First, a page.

Asian organization challenges Minneapolis city officials on public safety


The Southeast Asian Community Council (SEACC) hosted its quarterly meeting on the topic of public safety last week, with Minneapolis Mayor R.T. Rybak, Interim Police Chief Tim Dolan and Fifth Ward City Council Member Donald Samuels.

Doua Lee, executive director, SEARCC, hosted the event, with about 40 community members present. Some of them were newly arrived Hmong that are staying at Mary’s Place shelter downtown. The leading topics were about the recent rash of violence and the recent deaths of two young Hmong men.

Chief Dolan said the investigation piece on the shooting death of Fong Lee, a suspected armed drug dealer who was chased by police onto a schoolyard, is wrapping up and that they will wait until funerals are conducted and then speak to the family and community leaders before going public with any new information.

Mayor Rybak called the murder of Toua Xiong, a pizza deliveryman shot by gang members, a “horrible loss for our community” and promised to do all that he can to ensure that justice is served. He was happy to report the arrest on Thursday of eight gang members that are responsible for a large portion of the violent crimes in the area.

“We are going to continue to focus on those who commit the violence so that they are taken off the street,” said Rybak.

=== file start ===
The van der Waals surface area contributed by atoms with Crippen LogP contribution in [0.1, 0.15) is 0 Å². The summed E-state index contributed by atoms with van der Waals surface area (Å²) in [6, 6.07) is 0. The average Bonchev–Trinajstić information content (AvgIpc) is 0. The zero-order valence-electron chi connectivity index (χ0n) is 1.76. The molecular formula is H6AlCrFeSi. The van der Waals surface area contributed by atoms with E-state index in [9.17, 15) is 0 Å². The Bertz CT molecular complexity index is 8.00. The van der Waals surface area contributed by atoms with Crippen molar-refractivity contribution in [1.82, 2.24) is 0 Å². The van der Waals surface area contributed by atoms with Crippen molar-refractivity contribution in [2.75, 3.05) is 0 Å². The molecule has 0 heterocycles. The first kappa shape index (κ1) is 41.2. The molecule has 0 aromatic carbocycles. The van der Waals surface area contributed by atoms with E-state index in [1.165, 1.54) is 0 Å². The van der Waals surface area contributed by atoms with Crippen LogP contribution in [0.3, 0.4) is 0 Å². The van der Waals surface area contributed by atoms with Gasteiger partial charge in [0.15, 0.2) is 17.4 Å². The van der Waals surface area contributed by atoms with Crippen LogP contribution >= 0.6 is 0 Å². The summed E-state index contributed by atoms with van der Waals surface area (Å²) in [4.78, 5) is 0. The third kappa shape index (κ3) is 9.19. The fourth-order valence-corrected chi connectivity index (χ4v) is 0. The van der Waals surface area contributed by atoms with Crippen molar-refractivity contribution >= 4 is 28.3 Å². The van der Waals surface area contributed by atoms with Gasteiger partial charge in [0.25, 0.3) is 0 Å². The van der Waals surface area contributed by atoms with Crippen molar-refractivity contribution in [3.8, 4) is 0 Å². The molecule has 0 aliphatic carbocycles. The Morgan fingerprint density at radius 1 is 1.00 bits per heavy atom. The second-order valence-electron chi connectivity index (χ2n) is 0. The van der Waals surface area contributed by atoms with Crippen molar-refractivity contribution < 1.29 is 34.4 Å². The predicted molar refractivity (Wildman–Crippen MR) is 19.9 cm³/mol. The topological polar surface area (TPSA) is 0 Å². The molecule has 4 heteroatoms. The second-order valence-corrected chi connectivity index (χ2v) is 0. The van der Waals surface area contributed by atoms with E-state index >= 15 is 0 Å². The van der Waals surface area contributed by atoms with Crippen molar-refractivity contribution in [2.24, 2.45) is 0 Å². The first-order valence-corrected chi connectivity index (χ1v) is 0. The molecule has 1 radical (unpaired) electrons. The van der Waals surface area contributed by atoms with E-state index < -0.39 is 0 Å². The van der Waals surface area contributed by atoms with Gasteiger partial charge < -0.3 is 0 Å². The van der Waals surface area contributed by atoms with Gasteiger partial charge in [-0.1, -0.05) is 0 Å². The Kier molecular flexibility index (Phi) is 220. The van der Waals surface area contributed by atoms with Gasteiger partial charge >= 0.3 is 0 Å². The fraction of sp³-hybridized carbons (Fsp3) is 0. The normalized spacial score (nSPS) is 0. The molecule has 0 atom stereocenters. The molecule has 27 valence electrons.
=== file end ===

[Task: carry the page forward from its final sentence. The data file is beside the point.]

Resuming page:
The mayor was challenged by Dai Thao, a member of the Hmong Advocacy Coalition. Thao vented his frustration at all three leaders about the loss of trust and faith in police and the city for what he called the unnecessary use of deadly force used in the apprehension of Fong Lee.

Chief Dolan said the rise of violent crime in the city is alarming. He said that although 1996 was the peak in high crime rate, with 96 homicides, the 41 homicides this year is a major concern. He said the difference this year is that other Part I Capital Offenses, such as robberies, burglary, arson, assault and sexual assault, theft, and auto thefts are not increasing citywide.

“The majority of the city is doing very well, and we are not seeing high crime numbers,” said Dolan, who credited everything from fewer vacant buildings to technology.